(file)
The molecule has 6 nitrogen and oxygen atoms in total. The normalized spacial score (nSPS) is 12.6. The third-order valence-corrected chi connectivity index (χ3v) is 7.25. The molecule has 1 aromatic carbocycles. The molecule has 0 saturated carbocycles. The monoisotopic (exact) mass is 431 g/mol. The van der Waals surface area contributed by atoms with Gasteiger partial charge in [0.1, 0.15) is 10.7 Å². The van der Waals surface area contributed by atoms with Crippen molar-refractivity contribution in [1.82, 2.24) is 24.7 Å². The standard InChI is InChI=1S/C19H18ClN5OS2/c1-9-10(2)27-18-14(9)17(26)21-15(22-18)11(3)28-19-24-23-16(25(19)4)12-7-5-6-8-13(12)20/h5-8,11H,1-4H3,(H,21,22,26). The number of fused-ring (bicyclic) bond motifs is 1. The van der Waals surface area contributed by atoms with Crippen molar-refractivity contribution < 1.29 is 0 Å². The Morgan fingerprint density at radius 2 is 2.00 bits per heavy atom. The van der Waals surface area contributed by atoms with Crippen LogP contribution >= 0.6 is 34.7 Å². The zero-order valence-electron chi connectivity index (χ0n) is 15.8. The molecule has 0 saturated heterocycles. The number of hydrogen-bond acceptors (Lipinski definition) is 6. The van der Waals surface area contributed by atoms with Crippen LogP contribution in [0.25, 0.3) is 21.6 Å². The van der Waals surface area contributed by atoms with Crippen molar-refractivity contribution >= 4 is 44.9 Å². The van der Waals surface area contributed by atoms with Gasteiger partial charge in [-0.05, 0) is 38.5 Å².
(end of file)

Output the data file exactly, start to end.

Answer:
The molecule has 6 nitrogen and oxygen atoms in total. The normalized spacial score (nSPS) is 12.6. The third-order valence-corrected chi connectivity index (χ3v) is 7.25. The molecule has 1 aromatic carbocycles. The molecule has 0 saturated carbocycles. The monoisotopic (exact) mass is 431 g/mol. The van der Waals surface area contributed by atoms with Gasteiger partial charge in [0.1, 0.15) is 10.7 Å². The van der Waals surface area contributed by atoms with Crippen molar-refractivity contribution in [1.82, 2.24) is 24.7 Å². The standard InChI is InChI=1S/C19H18ClN5OS2/c1-9-10(2)27-18-14(9)17(26)21-15(22-18)11(3)28-19-24-23-16(25(19)4)12-7-5-6-8-13(12)20/h5-8,11H,1-4H3,(H,21,22,26). The number of fused-ring (bicyclic) bond motifs is 1. The van der Waals surface area contributed by atoms with Crippen molar-refractivity contribution < 1.29 is 0 Å². The Morgan fingerprint density at radius 2 is 2.00 bits per heavy atom. The van der Waals surface area contributed by atoms with Crippen LogP contribution >= 0.6 is 34.7 Å². The zero-order valence-electron chi connectivity index (χ0n) is 15.8. The molecule has 0 saturated heterocycles. The number of hydrogen-bond acceptors (Lipinski definition) is 6. The van der Waals surface area contributed by atoms with Crippen LogP contribution in [0.25, 0.3) is 21.6 Å². The van der Waals surface area contributed by atoms with Crippen molar-refractivity contribution >= 4 is 44.9 Å². The van der Waals surface area contributed by atoms with Gasteiger partial charge in [-0.05, 0) is 38.5 Å².